How Medical Malpractice Cases Differ in Different Areas

The rules for the filing of medical malpractice cases vary wildly from jurisdiction to jurisdiction. Maryland, Virginia, and District of Columbia each have their own unique set of rules that can trap unwary plaintiff’s attorneys.

Maryland

In Maryland, all medical malpractice claims must first be brought in Health Claims Arbitration. Under Maryland Courts and Judicial Proceedings §3-2A-04, any person having a claim against a health care provider for medical negligence must first file a claim with the Health Claims Arbitration Office. The current director of that office is Harry Chase, Esq. The director then causes a copy of the suit to be served on all health care providers named in the claim.

Under the same statute, the plaintiff must file a Certificate of Qualified Expert and Report within 90 days of the filing of the plaintiff’s claim. The Certificate of Qualified Expert and Report must be completed by a health care provider and must assert not only that there was a departure from the standard of care but also that the departure from the standard of care was a proximate cause of injury to the plaintiff. After filing of a Certificate of Qualified Expert and Report, under Maryland Courts and Judicial Proceedings §3-2A-06A, the plaintiff can then unilaterally waive out of Health Claims Arbitration, and the claim will be transferred to the appropriate Maryland circuit court for litigation.

In recent years, there has been much litigation regarding what constitutes a proper Certificate of Qualified Expert and Report. This legal minefield is best left to experienced Maryland medical malpractice attorneys.

The District of Columbia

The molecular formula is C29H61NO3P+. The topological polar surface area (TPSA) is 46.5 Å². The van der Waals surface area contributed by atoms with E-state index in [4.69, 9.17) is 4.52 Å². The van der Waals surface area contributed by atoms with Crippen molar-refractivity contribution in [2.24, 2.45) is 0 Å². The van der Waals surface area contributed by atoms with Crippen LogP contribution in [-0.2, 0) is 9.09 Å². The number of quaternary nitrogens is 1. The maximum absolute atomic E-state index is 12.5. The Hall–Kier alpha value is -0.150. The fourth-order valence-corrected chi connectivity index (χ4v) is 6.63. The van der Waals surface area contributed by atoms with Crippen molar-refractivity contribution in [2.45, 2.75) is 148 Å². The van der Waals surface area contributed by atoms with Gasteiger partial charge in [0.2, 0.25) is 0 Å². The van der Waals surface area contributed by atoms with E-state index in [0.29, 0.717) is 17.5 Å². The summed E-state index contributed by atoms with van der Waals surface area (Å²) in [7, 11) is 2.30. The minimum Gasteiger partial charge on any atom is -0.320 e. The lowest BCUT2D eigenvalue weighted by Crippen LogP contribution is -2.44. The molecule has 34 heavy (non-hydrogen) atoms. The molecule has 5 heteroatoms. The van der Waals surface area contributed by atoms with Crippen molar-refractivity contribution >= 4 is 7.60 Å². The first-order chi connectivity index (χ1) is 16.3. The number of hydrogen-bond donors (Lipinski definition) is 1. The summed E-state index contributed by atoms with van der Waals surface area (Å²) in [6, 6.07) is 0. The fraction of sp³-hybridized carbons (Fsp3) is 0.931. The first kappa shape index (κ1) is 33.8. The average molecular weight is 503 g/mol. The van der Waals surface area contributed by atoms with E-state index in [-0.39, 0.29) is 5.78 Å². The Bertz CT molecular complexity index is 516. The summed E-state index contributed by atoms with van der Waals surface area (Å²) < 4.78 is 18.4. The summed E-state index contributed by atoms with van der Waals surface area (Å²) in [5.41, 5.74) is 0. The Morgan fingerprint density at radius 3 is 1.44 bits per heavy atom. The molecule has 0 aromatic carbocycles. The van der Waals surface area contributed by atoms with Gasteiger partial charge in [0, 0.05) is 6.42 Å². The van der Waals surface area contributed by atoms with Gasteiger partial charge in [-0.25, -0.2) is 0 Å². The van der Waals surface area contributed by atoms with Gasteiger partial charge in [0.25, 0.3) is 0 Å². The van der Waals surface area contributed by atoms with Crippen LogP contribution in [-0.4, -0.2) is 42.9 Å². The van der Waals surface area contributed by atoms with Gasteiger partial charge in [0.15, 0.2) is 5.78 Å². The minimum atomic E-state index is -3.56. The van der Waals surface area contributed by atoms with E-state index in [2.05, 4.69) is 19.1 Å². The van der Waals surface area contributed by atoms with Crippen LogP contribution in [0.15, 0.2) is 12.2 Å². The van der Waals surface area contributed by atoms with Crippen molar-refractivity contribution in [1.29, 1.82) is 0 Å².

In the District of Columbia, medical malpractice cases attorneys do not have to file a claim with a Health Claims Arbitration Board. However, there are requirements that must be met prior to filing a lawsuit against a health care provider. Under D.C. Code §16-2802, the plaintiff’s attorney must, within 90 days prior to filing a lawsuit, provide notice to any medical provider that they intend to sue.

The notice is required to “include sufficient information to put the defendant on notice of the legal basis for the claim and the type and extent of the loss sustained, including information regarding the injuries suffered.” If, in a D.C. medical malpractice case, the lawyer finds himself within 90 days of the statute of limitations, the notice under D.C. Code §16-2802 must still be sent. However, the statute of limitations will be extended to 90 days from the date of the notice. The law is unclear whether the date of the notice is the date that it is mailed or served. Accordingly, D.C. medical malpractice attorneys need to be very careful and should serve any notice by hand.

Virginia

Virginia medical malpractice lawyers can file directly in the appropriate Virginia circuit court. However, prior to requesting service on any defendant, the medical malpractice attorney must obtain a certification from a qualified medical expert that there was a departure from the standard of care and that the departure from the standard of care was a proximate cause of injury to the plaintiff.

Further details of the letter can be found in Virginia Code §8.01-20.1. Any certifying expert must be a health care provider that the medical malpractice attorney reasonably believes would be qualified to serve as under §8.01-581.20. Defense counsel can request certification from plaintiff’s counsel that proper certification was obtained. Plaintiff’s counsel, then, has 10 days to certify that a proper certification was obtained. Failure to do so may result in the dismissal of the Virginia plaintiff’s attorney’s medical malpractice case. Defendants do not have the right to obtain the certification or ascertain the name of the certifying expert.

As anyone can see, Virginia, Maryland, and DC medical malpractice cases can be a minefield for attorneys. Accordingly, we highly recommend that anyone thinking of bringing such a case retain experienced legal counsel from Simeone & Miller, LLP.

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